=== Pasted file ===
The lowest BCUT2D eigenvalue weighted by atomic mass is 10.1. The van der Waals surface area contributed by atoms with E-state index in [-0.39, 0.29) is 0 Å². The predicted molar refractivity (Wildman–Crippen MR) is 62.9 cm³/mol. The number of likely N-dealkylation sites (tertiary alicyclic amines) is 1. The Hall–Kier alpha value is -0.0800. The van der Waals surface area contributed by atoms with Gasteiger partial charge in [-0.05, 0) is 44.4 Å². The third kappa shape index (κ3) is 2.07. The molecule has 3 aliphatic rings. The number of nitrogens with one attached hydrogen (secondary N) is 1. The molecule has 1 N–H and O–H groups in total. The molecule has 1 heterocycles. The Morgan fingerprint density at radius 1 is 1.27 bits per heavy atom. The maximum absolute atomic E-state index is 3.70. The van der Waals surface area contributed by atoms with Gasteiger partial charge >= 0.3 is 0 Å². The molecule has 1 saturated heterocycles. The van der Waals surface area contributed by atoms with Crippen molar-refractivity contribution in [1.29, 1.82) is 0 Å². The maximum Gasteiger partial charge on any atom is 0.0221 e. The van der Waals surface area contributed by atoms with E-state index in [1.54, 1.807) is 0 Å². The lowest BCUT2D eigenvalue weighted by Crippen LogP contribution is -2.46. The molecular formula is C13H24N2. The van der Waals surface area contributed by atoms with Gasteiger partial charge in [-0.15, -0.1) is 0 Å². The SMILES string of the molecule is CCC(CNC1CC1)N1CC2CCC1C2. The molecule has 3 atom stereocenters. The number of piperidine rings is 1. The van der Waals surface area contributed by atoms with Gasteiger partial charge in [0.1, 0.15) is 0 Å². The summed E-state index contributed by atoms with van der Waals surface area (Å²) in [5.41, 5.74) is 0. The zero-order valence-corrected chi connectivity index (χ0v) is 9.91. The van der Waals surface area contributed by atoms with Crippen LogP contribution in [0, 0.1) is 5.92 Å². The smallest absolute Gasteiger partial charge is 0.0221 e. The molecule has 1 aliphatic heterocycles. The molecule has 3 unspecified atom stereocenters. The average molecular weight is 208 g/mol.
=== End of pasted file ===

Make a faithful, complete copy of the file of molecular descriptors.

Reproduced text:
The lowest BCUT2D eigenvalue weighted by atomic mass is 10.1. The van der Waals surface area contributed by atoms with E-state index in [-0.39, 0.29) is 0 Å². The predicted molar refractivity (Wildman–Crippen MR) is 62.9 cm³/mol. The number of likely N-dealkylation sites (tertiary alicyclic amines) is 1. The Hall–Kier alpha value is -0.0800. The van der Waals surface area contributed by atoms with Gasteiger partial charge in [-0.05, 0) is 44.4 Å². The third kappa shape index (κ3) is 2.07. The molecule has 3 aliphatic rings. The number of nitrogens with one attached hydrogen (secondary N) is 1. The molecule has 1 N–H and O–H groups in total. The molecule has 1 heterocycles. The Morgan fingerprint density at radius 1 is 1.27 bits per heavy atom. The maximum absolute atomic E-state index is 3.70. The van der Waals surface area contributed by atoms with Gasteiger partial charge >= 0.3 is 0 Å². The molecule has 1 saturated heterocycles. The van der Waals surface area contributed by atoms with Crippen molar-refractivity contribution in [1.29, 1.82) is 0 Å². The maximum Gasteiger partial charge on any atom is 0.0221 e. The van der Waals surface area contributed by atoms with E-state index in [1.54, 1.807) is 0 Å². The lowest BCUT2D eigenvalue weighted by Crippen LogP contribution is -2.46. The molecular formula is C13H24N2. The van der Waals surface area contributed by atoms with Gasteiger partial charge in [-0.15, -0.1) is 0 Å². The SMILES string of the molecule is CCC(CNC1CC1)N1CC2CCC1C2. The molecule has 3 atom stereocenters. The number of piperidine rings is 1. The van der Waals surface area contributed by atoms with Gasteiger partial charge in [0.1, 0.15) is 0 Å². The summed E-state index contributed by atoms with van der Waals surface area (Å²) in [5.41, 5.74) is 0. The zero-order valence-corrected chi connectivity index (χ0v) is 9.91. The van der Waals surface area contributed by atoms with Crippen LogP contribution in [0, 0.1) is 5.92 Å². The smallest absolute Gasteiger partial charge is 0.0221 e. The molecule has 1 aliphatic heterocycles. The molecule has 3 unspecified atom stereocenters. The average molecular weight is 208 g/mol.